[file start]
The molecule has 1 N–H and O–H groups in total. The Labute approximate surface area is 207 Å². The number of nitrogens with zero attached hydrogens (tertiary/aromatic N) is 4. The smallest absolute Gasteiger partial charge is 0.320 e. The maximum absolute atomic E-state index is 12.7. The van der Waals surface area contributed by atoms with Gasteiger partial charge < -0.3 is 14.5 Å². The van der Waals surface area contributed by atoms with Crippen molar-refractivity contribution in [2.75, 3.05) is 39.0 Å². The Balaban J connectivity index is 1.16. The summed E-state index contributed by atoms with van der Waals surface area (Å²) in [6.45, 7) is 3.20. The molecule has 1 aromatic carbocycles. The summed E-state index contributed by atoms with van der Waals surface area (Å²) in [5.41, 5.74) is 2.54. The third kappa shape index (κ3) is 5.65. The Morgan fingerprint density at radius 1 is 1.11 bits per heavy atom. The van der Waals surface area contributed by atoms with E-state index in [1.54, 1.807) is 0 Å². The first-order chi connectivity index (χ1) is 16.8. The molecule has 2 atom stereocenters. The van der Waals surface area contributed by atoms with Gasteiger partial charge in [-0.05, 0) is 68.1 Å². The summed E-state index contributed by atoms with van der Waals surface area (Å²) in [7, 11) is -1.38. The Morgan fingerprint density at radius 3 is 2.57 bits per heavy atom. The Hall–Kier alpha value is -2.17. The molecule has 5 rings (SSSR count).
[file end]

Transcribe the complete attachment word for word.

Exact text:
The molecule has 1 N–H and O–H groups in total. The Labute approximate surface area is 207 Å². The number of nitrogens with zero attached hydrogens (tertiary/aromatic N) is 4. The smallest absolute Gasteiger partial charge is 0.320 e. The maximum absolute atomic E-state index is 12.7. The van der Waals surface area contributed by atoms with Gasteiger partial charge < -0.3 is 14.5 Å². The van der Waals surface area contributed by atoms with Crippen molar-refractivity contribution in [2.75, 3.05) is 39.0 Å². The Balaban J connectivity index is 1.16. The summed E-state index contributed by atoms with van der Waals surface area (Å²) in [6.45, 7) is 3.20. The molecule has 1 aromatic carbocycles. The summed E-state index contributed by atoms with van der Waals surface area (Å²) in [5.41, 5.74) is 2.54. The third kappa shape index (κ3) is 5.65. The Morgan fingerprint density at radius 1 is 1.11 bits per heavy atom. The van der Waals surface area contributed by atoms with E-state index in [1.54, 1.807) is 0 Å². The first-order chi connectivity index (χ1) is 16.8. The molecule has 2 atom stereocenters. The van der Waals surface area contributed by atoms with Gasteiger partial charge in [-0.05, 0) is 68.1 Å². The summed E-state index contributed by atoms with van der Waals surface area (Å²) in [7, 11) is -1.38. The Morgan fingerprint density at radius 3 is 2.57 bits per heavy atom. The Hall–Kier alpha value is -2.17. The molecule has 5 rings (SSSR count).